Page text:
There comes a time in most guitar players’ lives when all of a sudden we realise our tube amps are too loud. Sometimes we find this out by ourselves. Occasionally, there’s an intervention, from our families, or maybe the local authorities. More often than not it’s an embattled sound engineer who raises the red flag. Ed O’Brien can relate.
The EOB and Radiohead guitarist stopped by GigRig HQ to spec up a new pedalboard – and if ever we are in need of stompbox inspiration, we will find it here. And the conversation around the build, and partly why he wanted to switch things up, revealed that after 35 years or so as a pro musician O’Brien has reached an epiphany with amplification. By using smaller amps he could push them and find their sweet spot a lot easier.
This is, after all, the great conundrum with the tube amp. We love the musicality, the break-up, and even how they make nonsense phrases like “the feel of the sound” make sense in context. But we all know we have to turn them up loud to get their lungs going. It’s only when the power tubes are pushed into the aerobic zone and get a little red in the cheek that the amp really opens up.
That can be a problem onstage, and it has presented O’Brien with many a problem when playing live. The stage volume issue is particularly acute when playing with Radiohead. This, he says, is the difference between a band like Radiohead and a band like U2, who can get away with a wall of noise onstage as the Edge’s guitar, Adam Clayton’s bass guitar and Larry Mullen Jr’s drums each occupy their own space in the mix.
“I remember standing side of stage to U2, years and years ago, like ’97, and the thing that you notice side of stage is how loud they are onstage,” says O’Brien. “Like, Edge has got his AC30s cranked, because Larry the drummer is so loud as well! As is Adam’s bass rig, and it is almost like The Who. You can do it if you are a four-piece. It’s rock. But despite what people might think, Radiohead are not rock. We have had our rocky moments. We have rock moments. They tended to be when we were younger. But the music is more nuanced.”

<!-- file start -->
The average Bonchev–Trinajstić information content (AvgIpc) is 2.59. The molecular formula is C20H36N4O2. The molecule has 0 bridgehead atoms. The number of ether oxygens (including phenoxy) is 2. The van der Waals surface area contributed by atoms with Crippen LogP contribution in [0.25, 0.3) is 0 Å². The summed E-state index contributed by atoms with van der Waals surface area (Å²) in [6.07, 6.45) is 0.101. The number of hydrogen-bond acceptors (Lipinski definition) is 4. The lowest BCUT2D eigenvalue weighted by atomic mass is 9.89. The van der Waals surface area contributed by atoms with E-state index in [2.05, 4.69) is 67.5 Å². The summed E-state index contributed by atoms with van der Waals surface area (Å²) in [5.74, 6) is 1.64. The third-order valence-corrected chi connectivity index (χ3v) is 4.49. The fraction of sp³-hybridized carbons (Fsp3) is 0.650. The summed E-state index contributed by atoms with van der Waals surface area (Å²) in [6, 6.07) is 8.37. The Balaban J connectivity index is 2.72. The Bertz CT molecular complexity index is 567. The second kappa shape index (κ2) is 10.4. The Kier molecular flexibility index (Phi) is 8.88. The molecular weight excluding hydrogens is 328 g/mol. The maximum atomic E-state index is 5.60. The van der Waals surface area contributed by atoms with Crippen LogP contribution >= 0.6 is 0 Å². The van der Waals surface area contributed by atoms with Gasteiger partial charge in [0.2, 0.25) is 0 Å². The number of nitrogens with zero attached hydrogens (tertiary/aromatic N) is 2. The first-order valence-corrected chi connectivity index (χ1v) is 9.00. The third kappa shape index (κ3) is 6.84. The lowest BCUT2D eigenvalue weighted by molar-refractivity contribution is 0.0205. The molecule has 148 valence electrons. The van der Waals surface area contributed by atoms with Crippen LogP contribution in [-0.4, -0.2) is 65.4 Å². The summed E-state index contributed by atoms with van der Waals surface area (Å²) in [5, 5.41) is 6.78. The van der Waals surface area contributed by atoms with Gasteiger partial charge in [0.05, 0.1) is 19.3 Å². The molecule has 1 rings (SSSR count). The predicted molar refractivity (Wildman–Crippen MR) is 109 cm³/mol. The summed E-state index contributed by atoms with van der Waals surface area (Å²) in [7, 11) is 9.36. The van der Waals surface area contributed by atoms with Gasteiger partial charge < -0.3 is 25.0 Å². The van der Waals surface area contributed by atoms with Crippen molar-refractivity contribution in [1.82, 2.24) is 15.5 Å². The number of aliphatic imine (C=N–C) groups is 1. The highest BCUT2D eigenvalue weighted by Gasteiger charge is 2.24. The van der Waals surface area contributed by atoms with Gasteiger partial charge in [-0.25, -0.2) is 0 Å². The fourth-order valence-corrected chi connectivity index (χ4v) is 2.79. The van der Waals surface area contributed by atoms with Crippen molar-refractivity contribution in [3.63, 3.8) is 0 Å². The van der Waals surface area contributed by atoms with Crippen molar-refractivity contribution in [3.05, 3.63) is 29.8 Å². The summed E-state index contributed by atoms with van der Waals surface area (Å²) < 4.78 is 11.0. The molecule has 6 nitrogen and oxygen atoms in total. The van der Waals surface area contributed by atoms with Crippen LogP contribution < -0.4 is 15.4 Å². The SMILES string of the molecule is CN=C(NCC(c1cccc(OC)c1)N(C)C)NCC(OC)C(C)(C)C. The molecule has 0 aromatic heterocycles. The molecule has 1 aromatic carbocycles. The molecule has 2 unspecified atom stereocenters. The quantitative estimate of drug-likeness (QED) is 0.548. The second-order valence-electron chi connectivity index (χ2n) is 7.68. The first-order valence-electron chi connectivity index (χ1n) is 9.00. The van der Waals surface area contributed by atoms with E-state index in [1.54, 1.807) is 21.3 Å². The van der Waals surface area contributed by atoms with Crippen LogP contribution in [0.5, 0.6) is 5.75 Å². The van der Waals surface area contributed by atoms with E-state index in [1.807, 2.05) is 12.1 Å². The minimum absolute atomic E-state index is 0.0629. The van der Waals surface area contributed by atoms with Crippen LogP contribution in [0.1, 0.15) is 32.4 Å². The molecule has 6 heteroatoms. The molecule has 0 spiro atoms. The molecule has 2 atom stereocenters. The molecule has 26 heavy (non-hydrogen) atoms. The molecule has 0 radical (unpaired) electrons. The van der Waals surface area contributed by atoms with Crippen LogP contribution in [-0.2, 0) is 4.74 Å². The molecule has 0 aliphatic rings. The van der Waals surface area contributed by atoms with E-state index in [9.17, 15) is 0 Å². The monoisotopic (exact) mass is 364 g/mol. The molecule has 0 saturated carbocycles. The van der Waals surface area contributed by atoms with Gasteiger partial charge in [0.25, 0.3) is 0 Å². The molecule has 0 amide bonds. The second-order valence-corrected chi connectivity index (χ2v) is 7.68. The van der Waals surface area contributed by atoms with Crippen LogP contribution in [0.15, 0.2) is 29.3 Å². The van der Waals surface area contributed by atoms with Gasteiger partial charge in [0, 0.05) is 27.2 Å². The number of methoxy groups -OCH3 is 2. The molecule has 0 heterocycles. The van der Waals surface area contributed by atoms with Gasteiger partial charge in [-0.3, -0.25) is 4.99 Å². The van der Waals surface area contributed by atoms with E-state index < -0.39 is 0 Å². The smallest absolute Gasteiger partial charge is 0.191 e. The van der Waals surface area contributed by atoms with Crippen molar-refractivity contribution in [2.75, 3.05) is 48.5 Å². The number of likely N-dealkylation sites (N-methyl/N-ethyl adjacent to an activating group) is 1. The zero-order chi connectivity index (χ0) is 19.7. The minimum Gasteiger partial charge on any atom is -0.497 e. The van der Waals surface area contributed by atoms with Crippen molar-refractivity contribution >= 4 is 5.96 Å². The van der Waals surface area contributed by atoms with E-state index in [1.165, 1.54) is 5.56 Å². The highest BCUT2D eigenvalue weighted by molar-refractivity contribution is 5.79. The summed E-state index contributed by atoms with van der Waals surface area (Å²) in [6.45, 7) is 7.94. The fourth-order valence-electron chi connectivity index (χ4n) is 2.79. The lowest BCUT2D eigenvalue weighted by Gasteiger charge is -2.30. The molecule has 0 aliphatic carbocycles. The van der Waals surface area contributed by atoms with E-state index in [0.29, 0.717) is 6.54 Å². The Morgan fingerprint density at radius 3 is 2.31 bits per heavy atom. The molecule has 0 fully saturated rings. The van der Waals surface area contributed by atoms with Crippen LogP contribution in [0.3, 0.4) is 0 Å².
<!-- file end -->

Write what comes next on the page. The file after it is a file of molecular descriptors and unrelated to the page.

Some might take issue with that. Rock is a broad church. But O’Brien explained why; Radiohead were trying to do something more nuanced. They could never be too loud onstage. Even if they wanted to turn up, they were at a numerical disadvantage. With his, Thom Yorke and Jonny Greenwood’s guitars all operating in a similar frequency range, it just wouldn’t work.
When O'Brien found himself onstage on his last EOB tour, an old AC30 and a Vibro-King in his rig, something had to give. It was time to change.
“The Vibro-King only starts getting really interesting around three-and-a-half, which is flippin’ loud!” he says. “I had the soundman saying to me, ’Please, I can hear your amp from the stage in the middle of the arena!’ And my tech, Adam, Adam’s like, ‘Listen, the amp only starts cooking at about three-and-a-half.’ And I’m caught between the two. I just want everyone to be happy.”
So O’Brien started scaling down, reverting to the Big Chopper from Audio Kitchen, switching it down to 15-watts. He had two of them, same deal, using them as a wet/dry live rig and yet they were still too loud for the studio.
Now? It’s a hand-wired Fender Deluxe and an AC15, which brings him to his new ‘board build with Dan Steinhardt, GigRig owner and host of That Pedal Show, on which he can decommission the distortion pedals in favour of boosts and preamps to push the amp.
There are some gourmet choices, such as a Soundgas 636 Preamp, which puts the Grampian/Soundgas 636 mic preamp used by the likes of Lee Scratch Perry and Pete Townshend into pedal form, and the Eventide H90. And powering all this is the new Gen-X-14 pedalboard powersupply that GigRig launched last week. Check it out the ‘board build above.